5 Practical Survival Life-Hacks to Make Off-the-Grid Life Easier

5 Practical Survival Life-Hacks to Make Off-the-Grid Life Easier

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Shoe Lace Locks

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There are a lot of gadgets on the market that are designed to lock shoelaces in place.  However, they cost money and need to be ordered beforehand.  However, you can make your own locks using two washers or small shims in just a couple of steps and keep laces from unraveling once and for all.

The first step is to make sure that the laces of your shoes or boots exit the top eye from the inside.  Place two shims over one of the laces.  Pull the shims out so that they are resting about an inch above where the lace exits the hole.  Hold the bottom shim between your thumb and forefinger while you create a loop with the lace.  Make sure the portion of the lace that exits the hole rests on top of the other as you make the loop.  Hold the shim and loop in place with the same hand.  Take the second shim, pull it around the loop until it touches the first one.

Pull the lace back through the first shim and under the other portion of the lace.  Pull tight and the shims will force the lace to lock in place.  Cut the extra lace above the shim and you have tight laces without the need to tie your shoes or boots, and they can be adjusted as needed.

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Fix Zippers with Plastic Ties

If you ever have a zipper that lost it’s handle, you know how difficult it can be to open and close.  You can fix this problem easily by using a small plastic zip-tie.  All you need to do is loop and lock the tie through the eye-hole of the zipper and pull it tight.  Decide on the appropriate length of plastic to serve as the handle for the zipper and cut away the excess.  You should now have a fully-functional zipper.

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Use a Pencil to Open a Stuck Lock

Lots of cheap locks, such as those you find on luggage, dressers or file cabinets easily get stuck.  One way to easily open them is to use a sharpened pencil.  All you need to do is rub the tip of the pencil around the contours of the key.  Insert into the lock, jiggle it a bit, and it should come open without too much difficulty.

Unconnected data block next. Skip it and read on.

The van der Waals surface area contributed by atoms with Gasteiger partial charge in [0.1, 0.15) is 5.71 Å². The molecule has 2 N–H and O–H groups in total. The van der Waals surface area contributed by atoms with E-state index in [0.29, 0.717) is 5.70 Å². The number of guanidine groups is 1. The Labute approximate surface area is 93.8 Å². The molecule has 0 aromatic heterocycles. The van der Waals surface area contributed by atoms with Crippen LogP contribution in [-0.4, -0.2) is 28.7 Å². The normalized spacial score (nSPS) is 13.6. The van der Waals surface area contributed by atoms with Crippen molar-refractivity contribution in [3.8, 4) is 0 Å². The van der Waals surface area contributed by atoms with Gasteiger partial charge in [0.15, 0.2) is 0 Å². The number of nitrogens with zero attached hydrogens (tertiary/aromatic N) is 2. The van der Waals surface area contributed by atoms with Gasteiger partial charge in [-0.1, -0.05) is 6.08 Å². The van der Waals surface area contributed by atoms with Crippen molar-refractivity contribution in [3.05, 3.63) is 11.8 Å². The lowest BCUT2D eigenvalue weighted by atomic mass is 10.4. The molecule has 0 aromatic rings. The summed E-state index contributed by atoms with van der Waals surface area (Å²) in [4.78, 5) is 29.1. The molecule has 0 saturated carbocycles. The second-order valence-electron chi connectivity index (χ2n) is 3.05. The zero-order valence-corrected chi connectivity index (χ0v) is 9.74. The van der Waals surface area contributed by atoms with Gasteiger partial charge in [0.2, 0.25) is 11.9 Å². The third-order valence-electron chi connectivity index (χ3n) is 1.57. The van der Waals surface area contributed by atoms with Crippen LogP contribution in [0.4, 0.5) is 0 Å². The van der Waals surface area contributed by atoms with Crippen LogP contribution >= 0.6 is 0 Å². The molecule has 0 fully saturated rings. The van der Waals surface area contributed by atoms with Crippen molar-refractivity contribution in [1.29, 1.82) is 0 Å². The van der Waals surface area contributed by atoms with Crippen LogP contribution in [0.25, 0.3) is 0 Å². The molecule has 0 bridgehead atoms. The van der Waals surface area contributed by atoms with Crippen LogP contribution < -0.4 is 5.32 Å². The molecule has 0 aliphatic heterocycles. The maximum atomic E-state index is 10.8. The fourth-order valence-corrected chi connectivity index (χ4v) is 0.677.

The secret is in the graphite of the pencil which acts as a form of abrasive lubricant.  This can help the key to adhere to the inner-workings of the lock in order to give it a better grip.  If this trick doesn’t work the first time, keep rubbing the pencil on both sides of the key and repeat.  Chances are that the lock will open as more graphite gets into its mechanism.  It may not work on every lock, but it is effective enough to make it worth trying.

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Hammer a Nail Without Hurting Yourself

Most of us have whacked our fingers, hands or thumbs while trying to nail something together at one point or another.  You can reduce the chances of this happening ever again simply by using a wooden clothespin or piece of cardboard.  To use the clothespin, gently tap the nail so that it’s in the wood just enough to keep it in place.  Lay the clothespin on its side against the surface of the wood.  Place it’s mouth over the nail and hammer away while holding the clothespin in place.  This allows you to move your hand away from the line of fire while keeping the nail steady.

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To use the cardboard trick, simply place the cardboard on the wood where you will be hammering the nail.  Push the nail into the cardboard with your fingers.  Hold the cardboard with your free hand to keep the nail in position before you start hammering.  This should prevent the nail from slipping while allowing you to keep your fingers a safe distance away as well.

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Homemade Antacid

You can make a single dose or a batch of the same stuff that you get from the store for a fraction of the cost.  To make a batch, you will need ½ cup minus one teaspoon of baking soda, 3 tablespoons of cornstarch, ¼ cup of citric acid and ½ cup of fructose.  Mix all of the ingredients together and store in an airtight container in a cool and dry place.  Add two teaspoons of the mixture to an 8 ounce glass of water, stir and drink.

For a single dose, simply mix ½ teaspoon of baking soda with ½ teaspoon of fructose and ¼ teaspoon of citric acid together in a small glass of water.  Stir and drink.

For some flavoring, consider adding a couple of drops of lemon juice extract, or you can also add  some of your favorite fruit juice to the water as well.  Try it for yourself and you should get some relief in a short amount of time.

Try these tricks out for yourself today, because they really do work, and stay tuned for more hacks that can make life easier if and when the SHTF.


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